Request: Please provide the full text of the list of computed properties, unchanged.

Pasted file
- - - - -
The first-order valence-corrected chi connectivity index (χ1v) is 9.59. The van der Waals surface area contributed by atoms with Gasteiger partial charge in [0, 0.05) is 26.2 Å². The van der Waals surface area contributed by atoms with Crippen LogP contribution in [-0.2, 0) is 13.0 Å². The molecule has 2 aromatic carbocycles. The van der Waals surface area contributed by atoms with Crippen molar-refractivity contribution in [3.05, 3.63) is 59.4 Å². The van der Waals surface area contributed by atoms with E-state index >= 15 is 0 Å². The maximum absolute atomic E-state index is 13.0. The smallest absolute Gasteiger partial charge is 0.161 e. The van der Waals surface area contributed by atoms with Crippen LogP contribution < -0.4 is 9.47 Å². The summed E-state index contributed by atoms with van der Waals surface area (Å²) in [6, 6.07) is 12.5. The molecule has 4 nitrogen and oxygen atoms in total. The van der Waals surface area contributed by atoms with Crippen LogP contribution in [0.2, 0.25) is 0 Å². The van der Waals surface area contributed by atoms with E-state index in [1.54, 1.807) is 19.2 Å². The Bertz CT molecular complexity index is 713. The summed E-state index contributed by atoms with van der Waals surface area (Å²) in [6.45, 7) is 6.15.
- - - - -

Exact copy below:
The first-order valence-corrected chi connectivity index (χ1v) is 9.59. The van der Waals surface area contributed by atoms with Gasteiger partial charge in [0, 0.05) is 26.2 Å². The van der Waals surface area contributed by atoms with Crippen LogP contribution in [-0.2, 0) is 13.0 Å². The molecule has 2 aromatic carbocycles. The van der Waals surface area contributed by atoms with Crippen molar-refractivity contribution in [3.05, 3.63) is 59.4 Å². The van der Waals surface area contributed by atoms with E-state index >= 15 is 0 Å². The maximum absolute atomic E-state index is 13.0. The smallest absolute Gasteiger partial charge is 0.161 e. The van der Waals surface area contributed by atoms with Crippen LogP contribution < -0.4 is 9.47 Å². The summed E-state index contributed by atoms with van der Waals surface area (Å²) in [6, 6.07) is 12.5. The molecule has 4 nitrogen and oxygen atoms in total. The van der Waals surface area contributed by atoms with Crippen LogP contribution in [0.2, 0.25) is 0 Å². The van der Waals surface area contributed by atoms with E-state index in [1.54, 1.807) is 19.2 Å². The Bertz CT molecular complexity index is 713. The summed E-state index contributed by atoms with van der Waals surface area (Å²) in [6.45, 7) is 6.15.